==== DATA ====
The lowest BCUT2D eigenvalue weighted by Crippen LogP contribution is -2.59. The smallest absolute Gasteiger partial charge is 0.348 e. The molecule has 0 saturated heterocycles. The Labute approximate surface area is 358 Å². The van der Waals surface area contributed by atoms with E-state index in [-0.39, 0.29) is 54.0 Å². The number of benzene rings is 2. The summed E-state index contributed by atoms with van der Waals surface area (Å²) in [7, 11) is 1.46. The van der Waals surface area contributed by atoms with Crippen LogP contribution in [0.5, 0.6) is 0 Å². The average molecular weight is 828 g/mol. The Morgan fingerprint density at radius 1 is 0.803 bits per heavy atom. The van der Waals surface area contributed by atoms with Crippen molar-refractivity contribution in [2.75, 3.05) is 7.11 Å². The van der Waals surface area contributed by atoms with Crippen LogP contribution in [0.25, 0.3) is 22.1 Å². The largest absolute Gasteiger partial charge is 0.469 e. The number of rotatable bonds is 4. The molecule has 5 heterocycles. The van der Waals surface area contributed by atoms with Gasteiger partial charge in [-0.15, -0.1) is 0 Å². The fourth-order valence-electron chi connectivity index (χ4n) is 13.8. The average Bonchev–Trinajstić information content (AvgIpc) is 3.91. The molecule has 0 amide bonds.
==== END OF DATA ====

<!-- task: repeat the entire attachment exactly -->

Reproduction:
The lowest BCUT2D eigenvalue weighted by Crippen LogP contribution is -2.59. The smallest absolute Gasteiger partial charge is 0.348 e. The molecule has 0 saturated heterocycles. The Labute approximate surface area is 358 Å². The van der Waals surface area contributed by atoms with E-state index in [-0.39, 0.29) is 54.0 Å². The number of benzene rings is 2. The summed E-state index contributed by atoms with van der Waals surface area (Å²) in [7, 11) is 1.46. The van der Waals surface area contributed by atoms with Crippen LogP contribution in [0.5, 0.6) is 0 Å². The average molecular weight is 828 g/mol. The Morgan fingerprint density at radius 1 is 0.803 bits per heavy atom. The van der Waals surface area contributed by atoms with Crippen molar-refractivity contribution in [2.75, 3.05) is 7.11 Å². The van der Waals surface area contributed by atoms with Crippen LogP contribution in [0.25, 0.3) is 22.1 Å². The largest absolute Gasteiger partial charge is 0.469 e. The number of rotatable bonds is 4. The molecule has 5 heterocycles. The van der Waals surface area contributed by atoms with Gasteiger partial charge in [-0.15, -0.1) is 0 Å². The fourth-order valence-electron chi connectivity index (χ4n) is 13.8. The average Bonchev–Trinajstić information content (AvgIpc) is 3.91. The molecule has 0 amide bonds.